But the good news is that God has not left everyone condemned. He could have. But instead, God has revealed Himself and His plan of salvation to us and has invited us to be a part of spreading that message to others.

Next week we are going to move from talking about the General Revelations of God to the Special Revelations, and how we can know God better through them.

[1] Taken from ESV Study Bible note on Rom 1:19-20

[3] Thelemann, O. (1896). An Aid to the Heidelberg Catechism. (M. Peters, Trans.) (p. 86). Reading, PA: James I. Good, D. D, Publisher.

God’s Established Order: 5 Roots of Authority in 1 Corinthians 11:2-16

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A lot of people today really hate the concept of authority. We think that this problem is just for kids who don’t want to listen to their parents – freaking out in the cereal aisle or complaining about a gift when they don’t get what they want. It’s just more obvious in children when they do things like wanting to paint their bedroom black, refuse to clean their room, or more serious things like quitting school, dating someone dangerous, or running away.

But rebelling against authority doesn’t stop when we turn 18 or move out of the house. Rebelling against authority is woven into our very natures and is a continuous struggle every day of our life.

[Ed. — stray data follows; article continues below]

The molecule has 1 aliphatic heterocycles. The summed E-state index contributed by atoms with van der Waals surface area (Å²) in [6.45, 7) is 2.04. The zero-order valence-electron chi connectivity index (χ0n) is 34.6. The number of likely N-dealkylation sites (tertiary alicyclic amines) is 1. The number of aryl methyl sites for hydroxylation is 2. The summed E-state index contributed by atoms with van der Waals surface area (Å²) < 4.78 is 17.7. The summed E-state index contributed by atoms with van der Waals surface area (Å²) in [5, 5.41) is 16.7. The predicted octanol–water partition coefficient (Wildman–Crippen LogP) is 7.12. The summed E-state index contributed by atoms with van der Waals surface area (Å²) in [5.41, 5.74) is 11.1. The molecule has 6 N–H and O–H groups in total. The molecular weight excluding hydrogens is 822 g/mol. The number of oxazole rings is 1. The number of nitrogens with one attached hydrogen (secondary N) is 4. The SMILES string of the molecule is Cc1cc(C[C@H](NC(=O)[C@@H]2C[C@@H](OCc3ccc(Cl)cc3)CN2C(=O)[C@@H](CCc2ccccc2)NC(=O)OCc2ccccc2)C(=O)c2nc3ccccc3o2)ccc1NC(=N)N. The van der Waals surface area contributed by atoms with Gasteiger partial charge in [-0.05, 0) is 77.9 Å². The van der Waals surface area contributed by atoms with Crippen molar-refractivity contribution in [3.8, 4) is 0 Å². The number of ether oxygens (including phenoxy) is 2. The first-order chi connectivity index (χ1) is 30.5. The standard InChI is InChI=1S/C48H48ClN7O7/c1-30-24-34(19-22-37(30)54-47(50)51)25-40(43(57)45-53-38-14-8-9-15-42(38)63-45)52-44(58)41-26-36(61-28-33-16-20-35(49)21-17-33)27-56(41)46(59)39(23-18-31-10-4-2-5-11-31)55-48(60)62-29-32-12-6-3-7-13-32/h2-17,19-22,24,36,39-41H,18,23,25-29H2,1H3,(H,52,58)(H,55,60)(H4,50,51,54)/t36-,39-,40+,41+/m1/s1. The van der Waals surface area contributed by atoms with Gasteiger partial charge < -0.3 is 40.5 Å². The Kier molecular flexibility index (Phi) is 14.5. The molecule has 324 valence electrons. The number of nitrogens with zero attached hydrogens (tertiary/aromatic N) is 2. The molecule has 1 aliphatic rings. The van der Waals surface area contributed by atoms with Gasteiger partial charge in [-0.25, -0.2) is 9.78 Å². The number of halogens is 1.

Our boss tells us what to do and we decide to do something else because we either don’t want to or we think we know better. The government sends an evacuation notice during a disaster and people sit in their homes instead. Police tell us not to look at our phone when driving. In fact, even the new update on my iPhone figures out when I’m in the car and whenever I want to do something it forces me to the “I’m not driving” button. But do I listen? It’s helped, but no, not always. I’m used to looking down at my phone at red lights, so I sit in the car, hit the button and then lie to my phone, telling it I’m not driving – even though I totally am. That would probably get me a ticket if I got caught, so why do I do it? Because I think I’m smarter than everyone else, I’m the exception, and I don’t like being told what to do.